BURNSIDE — The least wasteful man on the South Side is moving to Burnside and is setting up shop in a 119-year-old streetcar house in a six-acre forest.
Hyde Parker Ken Dunn, the founder of the Resource Center, has bought the former Calumet and South Chicago streetcar garage at 93rd Street and Drexel Avenue and will make it the new home of his recycling and reuse businesses.
“There’s been a lot of investment here and it can be preserved for the future,” Dunn said.
Dunn said he envisions the 125,000-square-foot warehouse, still laced with streetcar tracks, as the hub of his recycling business and the Creative Reuse Warehouse, a business where he will buy things like a semitrailer full of recipe cards and find some way to resell it.
On Tuesday, Dunn walked through the warehouse, clearly excited about the pallets of hydraulic tubes the previous owner had left behind. He pointed to one pallet of hoses with blue caps that he said all fit his recycling trucks and then pointed to another with red caps that he said could be cut and refitted for a whole host of machinery.
Still valuable, he said.
Dunn's Burnside property is sandwiched between two railroad lines.
Most residents of the south lakefront have likely seen Dunn before. He frequently drives one of his six white recycling trucks on routes throughout the South Side and is almost always wearing an old Navy uniform.
“For years, I’ve worn exclusively used Navy clothes,” Dunn said, a style he said he hopes catches on as the uniform of a zero-waste movement.
Walking past pallets of wildflower seeds and packets of plant food, the source of Dunn’s sartorial inspiration becomes clear. Dunn still has stacks of boxes of surplus Navy clothing, the leftovers of a purchase from the mid-‘80s of six semitrailers of the pants, shirts and jackets.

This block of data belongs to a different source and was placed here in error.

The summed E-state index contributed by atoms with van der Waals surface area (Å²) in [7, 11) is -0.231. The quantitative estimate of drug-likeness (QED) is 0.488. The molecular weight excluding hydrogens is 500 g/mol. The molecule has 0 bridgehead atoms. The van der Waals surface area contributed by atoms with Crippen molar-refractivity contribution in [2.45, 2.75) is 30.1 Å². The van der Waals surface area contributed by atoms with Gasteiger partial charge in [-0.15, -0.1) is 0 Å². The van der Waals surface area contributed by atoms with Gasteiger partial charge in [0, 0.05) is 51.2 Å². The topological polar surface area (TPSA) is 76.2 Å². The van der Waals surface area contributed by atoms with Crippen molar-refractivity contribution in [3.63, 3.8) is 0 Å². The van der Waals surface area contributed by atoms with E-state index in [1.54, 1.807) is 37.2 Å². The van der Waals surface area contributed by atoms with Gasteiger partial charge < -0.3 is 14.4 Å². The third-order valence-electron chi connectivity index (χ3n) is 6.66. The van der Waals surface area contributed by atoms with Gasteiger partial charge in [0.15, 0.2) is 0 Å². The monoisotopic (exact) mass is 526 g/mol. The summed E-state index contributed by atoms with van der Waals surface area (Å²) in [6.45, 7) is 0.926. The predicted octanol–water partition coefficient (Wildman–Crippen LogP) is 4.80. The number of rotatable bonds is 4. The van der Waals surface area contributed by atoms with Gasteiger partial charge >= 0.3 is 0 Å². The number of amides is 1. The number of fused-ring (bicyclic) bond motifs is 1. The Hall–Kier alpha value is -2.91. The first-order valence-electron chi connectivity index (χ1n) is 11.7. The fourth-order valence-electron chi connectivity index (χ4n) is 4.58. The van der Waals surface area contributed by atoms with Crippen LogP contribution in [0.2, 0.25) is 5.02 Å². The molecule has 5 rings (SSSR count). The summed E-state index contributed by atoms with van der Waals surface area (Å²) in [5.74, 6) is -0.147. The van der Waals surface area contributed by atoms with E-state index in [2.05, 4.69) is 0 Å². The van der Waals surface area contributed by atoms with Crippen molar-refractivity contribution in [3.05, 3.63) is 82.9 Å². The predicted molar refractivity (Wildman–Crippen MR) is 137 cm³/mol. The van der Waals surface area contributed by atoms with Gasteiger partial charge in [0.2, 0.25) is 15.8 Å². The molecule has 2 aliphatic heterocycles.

Dunn said most of the things he buys he’s able to move out in about a month.
He said one of his best lots was reselling 76 semitrailers full of 12-ounce beer bottles from a Milwaukee brewery. He said he was able to resell the bottles to a new Chicago brewery at a bargain and help them get established, though he declined to name the brewery.
“I have to hit on something before I say, ‘Yeah, I’ll take it,’” Dunn said of the mix of things he’s accumulated.
He said the new space would make it easier to make gambles, like buying the entire stock of a closing bolt factory because he will be able to display what he has available more easily.
The Resource Center runs a Creative Reuse warehouse out of 222 E. 135th Place, but much of Dunn’s stock was scattered across the South Side in 30 semitrailers, which he has moved to the new Burnside warehouse.
After he gets a new roof installed and tuck-pointing done by early next winter, he said he would put up shelves to allow customers to browse.
And Dunn has some bizarre goods for sale.
Ken Dunn holds up one of the former displays he's recovered from the Field Museum.
Opening one semitrailer, Dunn clamors up to point out the placards and railings from a motorcycle exhibit from the ‘90s at the Field Museum, a longtime client. Underneath all of it is a massive wooden bench with scrollwork arms that used to be in the museum, the last of two Dunn recovered from the museum.
Dunn said once he’s all moved in, he will convert his recycling drop-off and sorting yard at 1325 E. 70th St. into a farm and then will get to work on the six-acre forest behind his streetcar house.
Dunn's new six-acre forest is largely a thicket of invasive buckthorn that will eventually be converted to farmland.
“Some of it we might save as a forest for a while, but this can all be farmland,” Dunn said of the dense woods choked with a thicket of invasive buckthorn.
Dunn, who has been converting vacant lots on the South Side into gardens and urban farms since 1968, has seen worse land made fertile and workable again.
When Dunn was 2 his father bought a forest in Kansas that had been buried by the Dust Bowl. He said some of his earliest memories are of his father digging the trees out of sand dunes and cutting them down. He said his father planted clover for years and plowed it into the sand to build the land back up into workable soil.
Compared to that, Dunn said, none of this seems all that difficult.
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